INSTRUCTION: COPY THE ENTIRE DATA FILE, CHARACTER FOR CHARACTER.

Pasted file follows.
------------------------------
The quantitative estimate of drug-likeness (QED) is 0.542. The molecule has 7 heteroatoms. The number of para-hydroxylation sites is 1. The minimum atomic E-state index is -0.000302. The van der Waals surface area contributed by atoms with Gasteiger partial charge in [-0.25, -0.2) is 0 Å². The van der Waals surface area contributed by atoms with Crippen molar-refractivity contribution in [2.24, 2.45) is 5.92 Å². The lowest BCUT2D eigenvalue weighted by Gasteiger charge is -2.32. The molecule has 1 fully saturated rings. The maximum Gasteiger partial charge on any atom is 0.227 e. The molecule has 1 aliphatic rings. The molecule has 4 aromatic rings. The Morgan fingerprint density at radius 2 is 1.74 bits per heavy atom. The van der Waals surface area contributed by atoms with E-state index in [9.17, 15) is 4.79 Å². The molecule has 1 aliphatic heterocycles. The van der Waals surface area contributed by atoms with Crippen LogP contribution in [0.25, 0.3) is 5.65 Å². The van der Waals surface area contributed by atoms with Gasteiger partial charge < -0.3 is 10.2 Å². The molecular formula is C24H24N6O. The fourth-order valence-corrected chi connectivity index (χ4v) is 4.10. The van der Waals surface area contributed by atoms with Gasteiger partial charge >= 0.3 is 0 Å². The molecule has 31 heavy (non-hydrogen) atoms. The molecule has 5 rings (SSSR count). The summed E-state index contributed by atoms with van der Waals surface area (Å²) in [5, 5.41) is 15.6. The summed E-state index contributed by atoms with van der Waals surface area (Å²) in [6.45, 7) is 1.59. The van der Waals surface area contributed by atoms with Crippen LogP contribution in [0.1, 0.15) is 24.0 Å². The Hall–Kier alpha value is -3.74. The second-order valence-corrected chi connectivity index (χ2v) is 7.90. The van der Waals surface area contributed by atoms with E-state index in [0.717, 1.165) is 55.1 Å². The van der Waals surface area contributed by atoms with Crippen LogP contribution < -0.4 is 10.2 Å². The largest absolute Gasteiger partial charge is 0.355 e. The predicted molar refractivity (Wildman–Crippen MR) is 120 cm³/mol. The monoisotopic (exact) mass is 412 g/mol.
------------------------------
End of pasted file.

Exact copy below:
The quantitative estimate of drug-likeness (QED) is 0.542. The molecule has 7 heteroatoms. The number of para-hydroxylation sites is 1. The minimum atomic E-state index is -0.000302. The van der Waals surface area contributed by atoms with Gasteiger partial charge in [-0.25, -0.2) is 0 Å². The van der Waals surface area contributed by atoms with Crippen molar-refractivity contribution in [2.24, 2.45) is 5.92 Å². The lowest BCUT2D eigenvalue weighted by Gasteiger charge is -2.32. The molecule has 1 fully saturated rings. The maximum Gasteiger partial charge on any atom is 0.227 e. The molecule has 1 aliphatic rings. The molecule has 4 aromatic rings. The Morgan fingerprint density at radius 2 is 1.74 bits per heavy atom. The van der Waals surface area contributed by atoms with E-state index in [9.17, 15) is 4.79 Å². The molecule has 1 aliphatic heterocycles. The van der Waals surface area contributed by atoms with Crippen LogP contribution in [0.25, 0.3) is 5.65 Å². The van der Waals surface area contributed by atoms with Gasteiger partial charge < -0.3 is 10.2 Å². The molecular formula is C24H24N6O. The fourth-order valence-corrected chi connectivity index (χ4v) is 4.10. The van der Waals surface area contributed by atoms with Gasteiger partial charge >= 0.3 is 0 Å². The molecule has 31 heavy (non-hydrogen) atoms. The molecule has 5 rings (SSSR count). The summed E-state index contributed by atoms with van der Waals surface area (Å²) in [5, 5.41) is 15.6. The summed E-state index contributed by atoms with van der Waals surface area (Å²) in [6.45, 7) is 1.59. The van der Waals surface area contributed by atoms with Crippen LogP contribution in [0.1, 0.15) is 24.0 Å². The Hall–Kier alpha value is -3.74. The second-order valence-corrected chi connectivity index (χ2v) is 7.90. The van der Waals surface area contributed by atoms with E-state index in [0.717, 1.165) is 55.1 Å². The van der Waals surface area contributed by atoms with Crippen LogP contribution < -0.4 is 10.2 Å². The largest absolute Gasteiger partial charge is 0.355 e. The predicted molar refractivity (Wildman–Crippen MR) is 120 cm³/mol. The monoisotopic (exact) mass is 412 g/mol.